Respect is one of the most critical virtues. It goes a long way. Being respected has to be one of the most rewarding feelings. But one must earn respect; one must carry themselves out as an individual deserving of people’s respect. And that is why am a fan of the “You can hate me, but you must respect me” quote. 

Because respect goes a looong way, longer than even love, longer than even hatred.

Relationships with respect last longer, work arrangements with respect bring in more profits, families with respect stay together. Respect is literally the fabric that knits individuals. And it goes both ways; you are respected if you respect.

Na that misguided notion of respect should come with age is nonsensical in my regard. The fact that someone would demand respect just by virtue of their age is misguided. We should respect any individual as long as they have earned that respect; if not then no biological fact or other predisposed factor should make them demand our respect. If a 70-year-old man behaves in degrading manners, why should they be respected? Because they are 70years old?? Because they have lived longer than you? If that would be a premise for demanding respect then they have to act their age, they have to act in a respectable manner that creates a distinction between them and someone who has been in this world shorter.

The same applies to family relations; I don’t understand how one can claim respect just because you happen to share some strands of DNA, if they don’t act in a respectable way, in a way deserving of your acknowledgement, then they are not entitled to your respect. Period!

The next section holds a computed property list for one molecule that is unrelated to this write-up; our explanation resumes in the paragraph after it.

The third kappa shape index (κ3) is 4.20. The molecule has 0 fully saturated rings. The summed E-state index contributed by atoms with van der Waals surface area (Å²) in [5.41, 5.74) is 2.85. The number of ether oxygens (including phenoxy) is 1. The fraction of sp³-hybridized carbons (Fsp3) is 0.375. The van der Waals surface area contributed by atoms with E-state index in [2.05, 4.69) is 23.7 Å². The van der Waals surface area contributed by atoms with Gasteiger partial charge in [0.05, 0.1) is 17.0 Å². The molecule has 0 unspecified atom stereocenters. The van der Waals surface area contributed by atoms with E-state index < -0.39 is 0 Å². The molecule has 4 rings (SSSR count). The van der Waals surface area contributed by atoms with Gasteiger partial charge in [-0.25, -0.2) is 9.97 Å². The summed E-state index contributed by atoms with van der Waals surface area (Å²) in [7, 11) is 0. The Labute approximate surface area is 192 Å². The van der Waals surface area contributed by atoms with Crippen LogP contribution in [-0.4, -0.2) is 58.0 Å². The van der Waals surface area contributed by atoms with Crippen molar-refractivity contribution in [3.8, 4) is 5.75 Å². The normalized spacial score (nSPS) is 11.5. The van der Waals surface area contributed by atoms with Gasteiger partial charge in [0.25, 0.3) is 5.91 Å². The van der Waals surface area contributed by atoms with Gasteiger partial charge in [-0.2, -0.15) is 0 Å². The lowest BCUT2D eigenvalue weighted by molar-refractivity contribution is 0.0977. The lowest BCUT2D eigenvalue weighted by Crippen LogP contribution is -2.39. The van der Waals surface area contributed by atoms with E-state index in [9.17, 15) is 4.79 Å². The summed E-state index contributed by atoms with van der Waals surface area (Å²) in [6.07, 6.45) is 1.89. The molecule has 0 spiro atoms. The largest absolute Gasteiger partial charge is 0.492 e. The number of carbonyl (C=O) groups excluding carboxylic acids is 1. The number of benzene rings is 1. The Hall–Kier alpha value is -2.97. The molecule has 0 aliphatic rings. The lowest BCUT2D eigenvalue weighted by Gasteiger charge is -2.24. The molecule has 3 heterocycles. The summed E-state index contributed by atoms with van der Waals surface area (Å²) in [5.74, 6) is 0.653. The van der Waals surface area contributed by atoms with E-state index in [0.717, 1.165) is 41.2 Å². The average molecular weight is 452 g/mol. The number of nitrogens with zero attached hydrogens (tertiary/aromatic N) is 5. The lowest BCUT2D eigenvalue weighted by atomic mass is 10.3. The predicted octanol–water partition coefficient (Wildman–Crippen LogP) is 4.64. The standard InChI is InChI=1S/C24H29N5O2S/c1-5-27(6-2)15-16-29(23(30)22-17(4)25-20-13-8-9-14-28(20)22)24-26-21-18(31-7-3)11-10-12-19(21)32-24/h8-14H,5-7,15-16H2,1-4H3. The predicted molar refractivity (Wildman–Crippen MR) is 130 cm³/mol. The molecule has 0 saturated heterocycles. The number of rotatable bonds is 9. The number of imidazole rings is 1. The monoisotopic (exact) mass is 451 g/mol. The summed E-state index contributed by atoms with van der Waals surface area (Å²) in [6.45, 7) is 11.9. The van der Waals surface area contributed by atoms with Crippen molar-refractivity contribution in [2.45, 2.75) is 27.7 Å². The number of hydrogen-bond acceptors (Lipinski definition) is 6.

The fact that one is rich doesn’t and should not be a mark of entitlement to respect. I get disgusted when people will call a rich man ‘mkubwa’ or some other ‘respect’ dawning word just by virtue of the car they drive, or the clothes they are wearing. That should not be the indicator of someone deserving of respect. Does this person respect others? Do they have admirable virtues? Do they carry themselves out in an admirable manner? If yes, then go ahead and call them ‘Mkubwa’ times 10.

Thing is; we have to earn respect. We have to make people respect us, you know. Work for your respect.

And of course, my feminist self would not let me just avoid twisting this to the female perspective; which is right as for us, being the subjugated and ‘second class’ members of our society means that we have to work twice as hard as our male counterparts to earn not just their respect, but even respect from our fellow females. How we as females earn respect in our societies is moulded and shaped by different underlying factors; most of which are gendered and dictated to us either by religion or the patriarchy. But for me, I would like this to change; let us be the ones who set our own standards of a lady worth of respect. If for you, abiding by the religious standards of respect works best then go ahead use those standards. If for you, reinventing your own standards works best for you, then by all means go ahead and do just that. Be the dictator of your own measure of respectful standards; and once you have established them, embrace them proudly, with your head held high. Don’t let the patriarchy bully you into its notions of what a respectable woman is…don’t! Dictate who you want to be, dictate how you want to be respected; dictate your own life and take full charge of it!

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Spoken words fly away, but written words, written words remain engraved.

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